University of Oulu

Wolf, Nathan; Webster, Sarah R.; Welker, Jeffery M.; Harris, Bradley P. Assessing the relationship between diet and size-at-age in Pacific halibut (Hippoglossus stenolepis) using δ13C and δ15N analysis. Canadian Journal of Fisheries and Aquatic Sciences, 2019, 76(12): 2326-2331,

Assessing the relationship between diet and size-at-age in Pacific halibut (Hippoglossus stenolepis) using δ₁₃C and δ₁₅N analysis

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Author: Wolf, Nathan1; Webster, Sarah R.1; Welker, Jeffery M.2,3;
Organizations: 1Fisheries Aquatic Science and Technology (FAST) Laboratory, Alaska Pacific University, University Drive, Anchorage, AK 99508, USA
2Department of Biological Sciences, University of Alaska Anchorage, Providence Drive, Anchorage, AK 99508, USA
3UArctic – Ecology and Genetics Research Unit, University of Oulu, Finland
Format: article
Version: accepted version
Access: open
Online Access: PDF Full Text (PDF, 0.4 MB)
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Language: English
Published: Canadian Science Publishing, 2019
Publish Date: 2020-02-13


The ecological mechanisms driving an observed decline in the mean size-at-age of adult Pacific halibut (Hippoglossus stenolepis) in the eastern North Pacific Ocean have yet to be defined. Here, we present the results of a study designed to investigate the relationship between one potential mechanism — diet — and size-at-age using carbon and nitrogen stable isotope analysis. Our results indicate significant differences in the skeletal muscle δ₁₃C and δ₁₅N values between size-at-age categories for each sex, with larger-size-at-age fish consuming diets with higher δ₁₅N values, indicating higher trophic level feeding. Analysis of Bayesian standard ellipse areas showed that for females, intermediate size-at-age categories have the largest dietary range. For males, the largest dietary range was observed in the largest size-at-age category. Our results suggest a size-based stratification in dietary strategy for Pacific halibut with implications for observed declines in size-at-age.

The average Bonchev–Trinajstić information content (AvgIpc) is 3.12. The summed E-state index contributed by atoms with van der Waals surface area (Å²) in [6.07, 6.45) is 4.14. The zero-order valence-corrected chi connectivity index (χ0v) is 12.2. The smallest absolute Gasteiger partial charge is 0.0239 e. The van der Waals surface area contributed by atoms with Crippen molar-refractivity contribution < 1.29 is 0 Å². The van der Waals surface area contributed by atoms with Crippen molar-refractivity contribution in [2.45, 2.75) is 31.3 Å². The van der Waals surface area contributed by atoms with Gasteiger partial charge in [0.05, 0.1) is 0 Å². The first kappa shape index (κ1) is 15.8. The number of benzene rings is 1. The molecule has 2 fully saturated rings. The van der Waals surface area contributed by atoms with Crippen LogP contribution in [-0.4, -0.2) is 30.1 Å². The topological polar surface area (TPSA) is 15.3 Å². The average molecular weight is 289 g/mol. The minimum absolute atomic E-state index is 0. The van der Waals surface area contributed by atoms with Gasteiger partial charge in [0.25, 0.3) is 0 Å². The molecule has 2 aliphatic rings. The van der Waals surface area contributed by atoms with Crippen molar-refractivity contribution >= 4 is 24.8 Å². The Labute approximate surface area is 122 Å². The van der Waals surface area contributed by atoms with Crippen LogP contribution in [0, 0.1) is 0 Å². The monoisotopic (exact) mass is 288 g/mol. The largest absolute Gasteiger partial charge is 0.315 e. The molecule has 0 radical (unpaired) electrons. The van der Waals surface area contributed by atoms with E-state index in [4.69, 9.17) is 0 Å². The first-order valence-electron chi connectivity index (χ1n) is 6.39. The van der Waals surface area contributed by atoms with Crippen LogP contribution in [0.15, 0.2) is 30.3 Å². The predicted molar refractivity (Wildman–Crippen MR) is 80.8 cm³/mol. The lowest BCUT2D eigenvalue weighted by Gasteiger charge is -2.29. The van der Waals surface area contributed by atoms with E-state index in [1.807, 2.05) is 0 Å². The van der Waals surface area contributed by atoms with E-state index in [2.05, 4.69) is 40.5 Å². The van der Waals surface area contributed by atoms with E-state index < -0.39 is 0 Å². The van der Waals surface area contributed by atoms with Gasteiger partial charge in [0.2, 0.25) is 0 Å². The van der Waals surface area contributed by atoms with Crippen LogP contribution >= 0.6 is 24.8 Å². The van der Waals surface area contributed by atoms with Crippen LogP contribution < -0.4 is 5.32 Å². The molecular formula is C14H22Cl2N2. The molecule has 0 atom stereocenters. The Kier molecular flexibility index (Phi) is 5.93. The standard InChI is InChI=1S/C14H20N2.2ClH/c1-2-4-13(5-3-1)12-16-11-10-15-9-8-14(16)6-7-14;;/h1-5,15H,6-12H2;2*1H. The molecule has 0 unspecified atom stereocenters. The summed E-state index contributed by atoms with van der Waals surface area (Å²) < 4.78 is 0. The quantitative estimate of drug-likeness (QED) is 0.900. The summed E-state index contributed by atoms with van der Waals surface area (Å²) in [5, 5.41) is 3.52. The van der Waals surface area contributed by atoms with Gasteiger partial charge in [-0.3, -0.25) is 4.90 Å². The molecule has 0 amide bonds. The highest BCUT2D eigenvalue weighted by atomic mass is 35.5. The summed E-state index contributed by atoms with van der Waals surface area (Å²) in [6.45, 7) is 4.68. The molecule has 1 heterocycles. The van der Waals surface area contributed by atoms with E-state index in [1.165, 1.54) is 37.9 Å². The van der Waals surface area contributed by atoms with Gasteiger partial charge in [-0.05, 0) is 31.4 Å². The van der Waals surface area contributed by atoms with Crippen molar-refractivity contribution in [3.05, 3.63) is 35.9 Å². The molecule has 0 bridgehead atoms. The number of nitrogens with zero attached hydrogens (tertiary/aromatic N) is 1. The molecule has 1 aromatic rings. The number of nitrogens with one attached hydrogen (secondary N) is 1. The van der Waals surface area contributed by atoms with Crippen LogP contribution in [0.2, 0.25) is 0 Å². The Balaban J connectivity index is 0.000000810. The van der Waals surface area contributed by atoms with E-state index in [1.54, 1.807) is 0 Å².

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Series: Canadian journal of fisheries and aquatic sciences
ISSN: 0706-652X
ISSN-E: 1205-7533
ISSN-L: 0706-652X
Volume: 76
Issue: 12
Pages: 2326 - 2331
DOI: 10.1139/cjfas-2018-0380
Type of Publication: A1 Journal article – refereed
Field of Science: 1181 Ecology, evolutionary biology
Funding: Support for this work was provided by Alaska Education Tax Credit funds contributed by the At-Sea Processors Association and the Groundfish Forum.
Copyright information: Copyright remains with the author(s) or their institution(s). The final authenticated version is available online at